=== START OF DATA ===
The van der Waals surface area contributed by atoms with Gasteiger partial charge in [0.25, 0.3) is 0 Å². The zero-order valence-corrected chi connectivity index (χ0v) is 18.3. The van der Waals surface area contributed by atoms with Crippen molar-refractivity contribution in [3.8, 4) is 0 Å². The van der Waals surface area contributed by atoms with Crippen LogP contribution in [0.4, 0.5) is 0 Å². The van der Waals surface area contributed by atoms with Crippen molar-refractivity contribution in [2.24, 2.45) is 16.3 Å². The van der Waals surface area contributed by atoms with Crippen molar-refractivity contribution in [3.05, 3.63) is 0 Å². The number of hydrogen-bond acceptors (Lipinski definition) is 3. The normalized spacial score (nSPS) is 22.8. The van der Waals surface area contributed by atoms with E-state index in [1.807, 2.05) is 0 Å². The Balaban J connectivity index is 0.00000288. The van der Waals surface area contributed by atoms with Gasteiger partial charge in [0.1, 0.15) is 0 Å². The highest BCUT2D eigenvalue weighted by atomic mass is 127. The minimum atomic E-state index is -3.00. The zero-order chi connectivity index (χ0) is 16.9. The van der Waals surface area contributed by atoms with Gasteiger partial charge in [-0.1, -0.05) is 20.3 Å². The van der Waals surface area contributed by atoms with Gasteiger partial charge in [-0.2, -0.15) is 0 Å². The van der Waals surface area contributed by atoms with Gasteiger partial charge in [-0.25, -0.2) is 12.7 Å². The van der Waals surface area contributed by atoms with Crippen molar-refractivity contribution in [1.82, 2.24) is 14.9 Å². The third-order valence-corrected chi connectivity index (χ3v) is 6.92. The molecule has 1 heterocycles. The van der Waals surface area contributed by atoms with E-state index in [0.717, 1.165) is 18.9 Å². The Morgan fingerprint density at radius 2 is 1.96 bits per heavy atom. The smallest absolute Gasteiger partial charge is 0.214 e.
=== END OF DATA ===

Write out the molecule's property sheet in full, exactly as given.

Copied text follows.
The van der Waals surface area contributed by atoms with Gasteiger partial charge in [0.25, 0.3) is 0 Å². The zero-order valence-corrected chi connectivity index (χ0v) is 18.3. The van der Waals surface area contributed by atoms with Crippen molar-refractivity contribution in [3.8, 4) is 0 Å². The van der Waals surface area contributed by atoms with Crippen LogP contribution in [0.4, 0.5) is 0 Å². The van der Waals surface area contributed by atoms with Crippen molar-refractivity contribution in [2.24, 2.45) is 16.3 Å². The van der Waals surface area contributed by atoms with Crippen molar-refractivity contribution in [3.05, 3.63) is 0 Å². The number of hydrogen-bond acceptors (Lipinski definition) is 3. The normalized spacial score (nSPS) is 22.8. The van der Waals surface area contributed by atoms with E-state index in [1.807, 2.05) is 0 Å². The Balaban J connectivity index is 0.00000288. The van der Waals surface area contributed by atoms with Gasteiger partial charge in [0.1, 0.15) is 0 Å². The highest BCUT2D eigenvalue weighted by atomic mass is 127. The minimum atomic E-state index is -3.00. The zero-order chi connectivity index (χ0) is 16.9. The van der Waals surface area contributed by atoms with Gasteiger partial charge in [-0.1, -0.05) is 20.3 Å². The van der Waals surface area contributed by atoms with Gasteiger partial charge in [-0.2, -0.15) is 0 Å². The van der Waals surface area contributed by atoms with Gasteiger partial charge in [-0.25, -0.2) is 12.7 Å². The van der Waals surface area contributed by atoms with Crippen molar-refractivity contribution in [1.82, 2.24) is 14.9 Å². The third-order valence-corrected chi connectivity index (χ3v) is 6.92. The molecule has 1 heterocycles. The van der Waals surface area contributed by atoms with E-state index in [0.717, 1.165) is 18.9 Å². The Morgan fingerprint density at radius 2 is 1.96 bits per heavy atom. The smallest absolute Gasteiger partial charge is 0.214 e.